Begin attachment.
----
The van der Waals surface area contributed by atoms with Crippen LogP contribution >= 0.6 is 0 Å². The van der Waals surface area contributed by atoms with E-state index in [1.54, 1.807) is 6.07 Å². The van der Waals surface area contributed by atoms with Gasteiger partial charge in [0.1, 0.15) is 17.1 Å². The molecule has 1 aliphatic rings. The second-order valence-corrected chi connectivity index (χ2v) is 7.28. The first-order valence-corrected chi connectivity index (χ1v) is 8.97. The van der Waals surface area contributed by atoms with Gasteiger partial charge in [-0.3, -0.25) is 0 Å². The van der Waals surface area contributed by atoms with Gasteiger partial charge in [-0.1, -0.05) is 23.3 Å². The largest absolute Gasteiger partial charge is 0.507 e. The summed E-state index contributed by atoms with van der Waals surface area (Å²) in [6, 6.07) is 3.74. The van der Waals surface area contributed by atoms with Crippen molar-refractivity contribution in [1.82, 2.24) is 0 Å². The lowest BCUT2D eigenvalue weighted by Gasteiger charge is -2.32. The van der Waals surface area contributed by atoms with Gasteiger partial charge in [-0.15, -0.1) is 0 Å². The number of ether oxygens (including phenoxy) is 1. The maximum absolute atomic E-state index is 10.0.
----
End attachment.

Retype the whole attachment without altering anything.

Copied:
The van der Waals surface area contributed by atoms with Crippen LogP contribution >= 0.6 is 0 Å². The van der Waals surface area contributed by atoms with E-state index in [1.54, 1.807) is 6.07 Å². The van der Waals surface area contributed by atoms with Gasteiger partial charge in [0.1, 0.15) is 17.1 Å². The molecule has 1 aliphatic rings. The second-order valence-corrected chi connectivity index (χ2v) is 7.28. The first-order valence-corrected chi connectivity index (χ1v) is 8.97. The van der Waals surface area contributed by atoms with Gasteiger partial charge in [-0.3, -0.25) is 0 Å². The van der Waals surface area contributed by atoms with Gasteiger partial charge in [-0.1, -0.05) is 23.3 Å². The largest absolute Gasteiger partial charge is 0.507 e. The summed E-state index contributed by atoms with van der Waals surface area (Å²) in [6, 6.07) is 3.74. The van der Waals surface area contributed by atoms with Crippen molar-refractivity contribution in [1.82, 2.24) is 0 Å². The lowest BCUT2D eigenvalue weighted by Gasteiger charge is -2.32. The van der Waals surface area contributed by atoms with Gasteiger partial charge in [-0.15, -0.1) is 0 Å². The number of ether oxygens (including phenoxy) is 1. The maximum absolute atomic E-state index is 10.0.